The first thing I did after reading the new study that caffeine can increase our blood glucose level was to switch to drinking green tea. The second thing I did was to switch again -- this time to decaffeinated green tea. I overreacted. Several years ago I had switched from coffee to Darjeeling tea, which has about half the caffeine per cup. While green tea has even less, I don’t like it much and only drink it rarely. I disliked the decaffeinated green tea so much that I threw out the package after taking the first sip. Now, I’m almost entirely back to Darjeeling tea. People call it a black tea, although it is light-colored and is technically more oolong than black and is therefore lower in caffeine than true black teas. While I control my blood glucose level, I’m not a purist. I have to enjoy everything that I eat or drink. While my diet includes no starch, sugar (no sucrose or high-fructose corn syrup), salt, or alcohol, except occassionally when I eat out, I don&rsqu...
note from Dr. Cogen:
thinking about the long list of issues today's teens must face, alcohol use is
near the top. The pressure from friends to drink can be overwhelming. Ginger
and I would like to provide medically correct information about alcohol and how
it affects you and your diabetes management. Clearly, in an ideal environment,
we want you to choose to engage in only healthy behaviors. But if you are
currently struggling with this decision or have already made the decision to
drink, we would be doing a great disservice to you (and your families) by
choosing to ignore this topic, especially since this behavior is potentially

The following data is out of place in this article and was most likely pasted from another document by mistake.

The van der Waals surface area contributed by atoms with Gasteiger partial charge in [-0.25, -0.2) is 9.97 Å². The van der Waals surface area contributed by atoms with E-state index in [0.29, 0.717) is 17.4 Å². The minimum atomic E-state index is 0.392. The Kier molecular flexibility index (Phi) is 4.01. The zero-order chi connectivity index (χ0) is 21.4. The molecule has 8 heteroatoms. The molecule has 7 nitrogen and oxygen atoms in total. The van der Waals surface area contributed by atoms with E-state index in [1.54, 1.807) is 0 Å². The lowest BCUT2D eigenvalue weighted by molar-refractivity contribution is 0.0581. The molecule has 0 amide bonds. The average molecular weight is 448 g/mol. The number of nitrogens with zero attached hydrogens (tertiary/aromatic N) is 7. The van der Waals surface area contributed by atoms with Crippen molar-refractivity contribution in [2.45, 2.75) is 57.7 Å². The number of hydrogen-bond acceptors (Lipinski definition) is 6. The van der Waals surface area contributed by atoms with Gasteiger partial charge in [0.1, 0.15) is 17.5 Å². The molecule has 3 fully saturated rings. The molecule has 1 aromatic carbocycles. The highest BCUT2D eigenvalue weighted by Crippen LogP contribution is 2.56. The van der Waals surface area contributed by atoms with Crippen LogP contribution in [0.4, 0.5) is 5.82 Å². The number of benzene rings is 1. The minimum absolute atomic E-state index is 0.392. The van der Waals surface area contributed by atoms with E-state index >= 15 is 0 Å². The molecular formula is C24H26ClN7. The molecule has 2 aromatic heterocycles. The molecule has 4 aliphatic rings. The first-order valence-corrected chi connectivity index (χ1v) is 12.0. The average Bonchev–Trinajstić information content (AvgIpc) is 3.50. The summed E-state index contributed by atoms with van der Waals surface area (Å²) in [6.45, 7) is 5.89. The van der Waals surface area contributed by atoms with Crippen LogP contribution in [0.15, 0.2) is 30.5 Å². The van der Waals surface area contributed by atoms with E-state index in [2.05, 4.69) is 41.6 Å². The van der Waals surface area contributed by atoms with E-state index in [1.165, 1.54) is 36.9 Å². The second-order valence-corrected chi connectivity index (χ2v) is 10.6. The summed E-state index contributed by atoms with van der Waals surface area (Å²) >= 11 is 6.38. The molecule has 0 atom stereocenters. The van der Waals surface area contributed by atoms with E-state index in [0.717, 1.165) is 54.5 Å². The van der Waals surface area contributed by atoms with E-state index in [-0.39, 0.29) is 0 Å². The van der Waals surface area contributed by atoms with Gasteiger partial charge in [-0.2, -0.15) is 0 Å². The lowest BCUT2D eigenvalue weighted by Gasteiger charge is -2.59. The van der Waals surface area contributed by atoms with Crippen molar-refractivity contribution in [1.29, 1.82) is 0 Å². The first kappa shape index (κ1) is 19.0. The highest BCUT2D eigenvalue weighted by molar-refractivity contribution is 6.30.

know you've heard this a million times before, but remember to keep the following
things in mind as you read this blog:
drinking age in the United
States is 21 years!
If your caught
breaking this law, consequences include: fines, jail time, community
service and driver's license suspe...
Expertise and extensive experience have an important place in information about diabetes . But first impressions count too. The experts can miss key experiences when they aren’t coming fresh to a topic. Today I am coming to you fresh from my initial experience with actually using a continuous glucose monitor . I started to wear it on Friday afternoon after two superb technicians from Medtronic MiniMed trained me for more than two hours in its use. Since then, the device tells me every five minutes what my blood glucose level is. Continuous meters actually measure interstitial fluid, not blood glucose, but they run close together. Interstitial fluid lags about a quarter of an hour after rapid changes in blood glucose levels for two reasons. One is the body’s natural lag, and the other is the slight lag that measuring it introduces. That’s why I didn’t throw away my old blood glucose meters. When the continuous meter reports that our levels are too low or too high, we...
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